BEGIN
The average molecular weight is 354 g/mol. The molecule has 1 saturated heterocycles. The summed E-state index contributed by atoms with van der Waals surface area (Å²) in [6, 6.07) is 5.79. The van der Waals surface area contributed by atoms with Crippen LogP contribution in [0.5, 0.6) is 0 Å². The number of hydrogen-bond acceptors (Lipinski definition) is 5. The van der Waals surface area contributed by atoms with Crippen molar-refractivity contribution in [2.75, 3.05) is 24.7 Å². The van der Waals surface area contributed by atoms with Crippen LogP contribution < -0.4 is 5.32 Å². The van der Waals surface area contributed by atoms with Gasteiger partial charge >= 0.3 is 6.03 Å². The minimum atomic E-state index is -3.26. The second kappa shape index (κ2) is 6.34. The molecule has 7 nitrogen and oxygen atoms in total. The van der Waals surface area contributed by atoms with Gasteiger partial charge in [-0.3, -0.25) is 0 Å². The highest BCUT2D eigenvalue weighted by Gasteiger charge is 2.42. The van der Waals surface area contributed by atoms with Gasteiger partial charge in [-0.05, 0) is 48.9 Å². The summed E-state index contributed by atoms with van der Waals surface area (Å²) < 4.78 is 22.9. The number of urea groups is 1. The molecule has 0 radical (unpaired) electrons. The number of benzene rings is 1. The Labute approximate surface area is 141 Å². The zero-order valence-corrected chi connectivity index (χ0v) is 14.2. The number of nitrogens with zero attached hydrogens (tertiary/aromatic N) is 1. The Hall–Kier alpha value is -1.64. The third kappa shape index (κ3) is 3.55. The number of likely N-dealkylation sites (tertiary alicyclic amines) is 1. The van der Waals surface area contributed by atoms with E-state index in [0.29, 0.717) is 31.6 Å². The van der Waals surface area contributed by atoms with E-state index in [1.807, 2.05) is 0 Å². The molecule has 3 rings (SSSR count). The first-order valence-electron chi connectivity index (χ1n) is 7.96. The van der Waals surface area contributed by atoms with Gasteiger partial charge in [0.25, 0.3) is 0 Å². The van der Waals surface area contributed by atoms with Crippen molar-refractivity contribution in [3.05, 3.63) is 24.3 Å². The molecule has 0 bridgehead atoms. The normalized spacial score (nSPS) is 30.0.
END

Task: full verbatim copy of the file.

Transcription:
The average molecular weight is 354 g/mol. The molecule has 1 saturated heterocycles. The summed E-state index contributed by atoms with van der Waals surface area (Å²) in [6, 6.07) is 5.79. The van der Waals surface area contributed by atoms with Crippen LogP contribution in [0.5, 0.6) is 0 Å². The number of hydrogen-bond acceptors (Lipinski definition) is 5. The van der Waals surface area contributed by atoms with Crippen molar-refractivity contribution in [2.75, 3.05) is 24.7 Å². The van der Waals surface area contributed by atoms with Crippen LogP contribution < -0.4 is 5.32 Å². The van der Waals surface area contributed by atoms with Gasteiger partial charge >= 0.3 is 6.03 Å². The minimum atomic E-state index is -3.26. The second kappa shape index (κ2) is 6.34. The molecule has 7 nitrogen and oxygen atoms in total. The van der Waals surface area contributed by atoms with Gasteiger partial charge in [-0.3, -0.25) is 0 Å². The highest BCUT2D eigenvalue weighted by Gasteiger charge is 2.42. The van der Waals surface area contributed by atoms with Gasteiger partial charge in [-0.05, 0) is 48.9 Å². The summed E-state index contributed by atoms with van der Waals surface area (Å²) < 4.78 is 22.9. The number of urea groups is 1. The molecule has 0 radical (unpaired) electrons. The number of benzene rings is 1. The Labute approximate surface area is 141 Å². The zero-order valence-corrected chi connectivity index (χ0v) is 14.2. The number of nitrogens with zero attached hydrogens (tertiary/aromatic N) is 1. The Hall–Kier alpha value is -1.64. The third kappa shape index (κ3) is 3.55. The number of likely N-dealkylation sites (tertiary alicyclic amines) is 1. The van der Waals surface area contributed by atoms with E-state index in [0.29, 0.717) is 31.6 Å². The van der Waals surface area contributed by atoms with E-state index in [1.807, 2.05) is 0 Å². The molecule has 3 rings (SSSR count). The first-order valence-electron chi connectivity index (χ1n) is 7.96. The van der Waals surface area contributed by atoms with Gasteiger partial charge in [0.25, 0.3) is 0 Å². The van der Waals surface area contributed by atoms with Crippen molar-refractivity contribution in [3.05, 3.63) is 24.3 Å². The molecule has 0 bridgehead atoms. The normalized spacial score (nSPS) is 30.0.